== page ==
WuMu "Steamed Noodle: Garlic and Sesame Oil Flavor"

Brand: Wu-Mu
Flavour: Steamed Noodle: Garlic and Sesame Oil Flavor
Format: brick-in-packet
Packets: three
Identifiables: noodle brick, veggie bits, garlicky oil, dark sauce
Sodium: 1.00 grams

All things expire, and this holds true for instant noodles. A quick glance at the pictures will reveal that I should have eaten these a month and a half ago. I figure that the longer a product's shelf life is, however the more fudge factor one has in meeting that deadline of edibility. Milk may have only a week... give or take a couple days. Ramen can sit for a half-year; a few more weeks won't cause it to spontaneously putrefy. It turns out that even a Ramenbox doesn't last forever, but in this case it's because this is the last of the packets that were in it.

The packet itself is a handsome affair with modern styling and rich orange and brown colours. It proudly proclaims that the noodles inside are "none fried", though this doesn't necessarily imply that anything is healthy about the ramen. Aside from a brick of thinner-than-usual noodles are three packets. The one labelled "Seasoning" has, strangely, dried veggie bits. "Sauce Packing" has dark, sweetened soy sauce within it. "Oil Packing" has an oil with such strong garlic flavour that the scent of it hits like a wallop once opened. Strange translations aside, all of these are well-pinked and easy to open.

Preparation isn't too bad, either. I'm a fan of noodles that cook in the bowl rather than having to get out a pot. Though a specific amount of boiling water is mentioned, a reasonable measurement would be "enough to cover the noodles and veggies by a bit" since it all gets drained off in four minutes anyhow. (Just be careful trying to drain a hot bowl. Ow.) After that, it's as easy as stirring in the sauce and oil. It's still not quite as easy as the average "cup noodle" but it's not too bad.

The flavour is actually not quite what I expected. There's definitely the sesame oil and garlic mentioned in the name of the packet, but I thought it would be slightly sweeter with the addition of the soy sauce. It turns out to be almost entirely savoury, and amazingly heavy on the garlic. I'm still tasting the garlic several minutes after the bowl is done, so this is definitely not just a hint of everyone's favourite allium. The veggies reconstitute well, but due to the nature of the noodles they tend to clump up at the sides of the bowl instead of mixing in. Still, it's a tasty ramen, if nto as well-balanced as some of the others I've reviewed.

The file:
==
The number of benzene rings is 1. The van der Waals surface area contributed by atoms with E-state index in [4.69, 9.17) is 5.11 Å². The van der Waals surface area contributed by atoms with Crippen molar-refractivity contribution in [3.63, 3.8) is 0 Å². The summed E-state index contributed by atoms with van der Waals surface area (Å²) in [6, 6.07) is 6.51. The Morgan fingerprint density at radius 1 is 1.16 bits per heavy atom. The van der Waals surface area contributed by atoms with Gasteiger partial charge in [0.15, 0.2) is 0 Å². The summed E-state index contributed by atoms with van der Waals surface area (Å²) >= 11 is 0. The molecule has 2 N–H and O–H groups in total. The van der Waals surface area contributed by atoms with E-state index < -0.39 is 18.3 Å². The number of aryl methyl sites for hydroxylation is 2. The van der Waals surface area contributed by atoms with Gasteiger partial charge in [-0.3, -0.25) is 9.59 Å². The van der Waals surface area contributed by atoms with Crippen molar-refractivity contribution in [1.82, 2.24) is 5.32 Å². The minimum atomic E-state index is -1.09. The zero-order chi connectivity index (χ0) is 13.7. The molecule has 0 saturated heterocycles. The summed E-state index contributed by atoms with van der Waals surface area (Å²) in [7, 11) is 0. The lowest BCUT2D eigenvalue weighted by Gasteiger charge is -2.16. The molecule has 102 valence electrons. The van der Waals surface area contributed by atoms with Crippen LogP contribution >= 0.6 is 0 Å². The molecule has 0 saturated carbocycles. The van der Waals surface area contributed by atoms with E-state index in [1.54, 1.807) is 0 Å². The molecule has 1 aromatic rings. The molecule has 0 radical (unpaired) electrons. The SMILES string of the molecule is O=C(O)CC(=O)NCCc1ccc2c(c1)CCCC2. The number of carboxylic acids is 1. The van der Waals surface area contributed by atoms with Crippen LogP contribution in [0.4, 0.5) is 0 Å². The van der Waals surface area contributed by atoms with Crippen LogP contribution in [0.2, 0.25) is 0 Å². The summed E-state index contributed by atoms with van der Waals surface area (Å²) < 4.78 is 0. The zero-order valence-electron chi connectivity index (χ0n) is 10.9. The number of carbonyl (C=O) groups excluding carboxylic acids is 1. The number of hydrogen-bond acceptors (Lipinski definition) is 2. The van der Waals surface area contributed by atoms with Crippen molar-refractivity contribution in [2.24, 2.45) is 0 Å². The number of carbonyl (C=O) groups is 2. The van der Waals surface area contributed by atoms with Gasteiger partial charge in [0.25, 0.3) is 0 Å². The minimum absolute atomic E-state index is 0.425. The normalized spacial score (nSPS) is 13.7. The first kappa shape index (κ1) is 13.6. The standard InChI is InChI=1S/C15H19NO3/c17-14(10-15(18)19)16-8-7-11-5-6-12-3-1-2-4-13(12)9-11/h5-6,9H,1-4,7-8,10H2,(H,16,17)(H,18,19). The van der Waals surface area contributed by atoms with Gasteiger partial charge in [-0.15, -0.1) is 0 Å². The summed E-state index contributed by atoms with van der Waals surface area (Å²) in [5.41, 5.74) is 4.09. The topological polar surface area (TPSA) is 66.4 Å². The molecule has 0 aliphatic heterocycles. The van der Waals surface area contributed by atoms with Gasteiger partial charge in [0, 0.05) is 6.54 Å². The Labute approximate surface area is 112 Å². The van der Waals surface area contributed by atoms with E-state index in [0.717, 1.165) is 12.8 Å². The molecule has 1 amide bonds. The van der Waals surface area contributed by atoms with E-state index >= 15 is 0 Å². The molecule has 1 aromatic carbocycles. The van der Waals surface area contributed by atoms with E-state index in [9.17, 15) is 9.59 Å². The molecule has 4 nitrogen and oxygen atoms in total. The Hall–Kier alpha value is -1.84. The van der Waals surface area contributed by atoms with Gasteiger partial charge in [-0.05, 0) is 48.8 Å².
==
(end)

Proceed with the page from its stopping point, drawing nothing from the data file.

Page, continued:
So, that concludes this Ramenbox. I'm really not sure what to say about that. They've been good to me and I was glad to help them get started, but now they have write-ups in Wired and such. My little blog isn't exactly going to help out much on that anymore. Still, I certainly wish them luck and prosperity – and I encourage fellow ramenauts to visit, put together boxes of their favourites for ten percent off (use coupon code CHEAPERTHANFOOD), and enjoy a really interesting service that couldn't have existed before the advent of the modern Internet!

Postscript: Come on, Blogger. I liked you guys, and I was willing to put up with your image upload function being slightly broken as far as the ordering of images. And then I was willing to put up with it becoming completely broken. Now the file upload preview is completely blank. Get it together.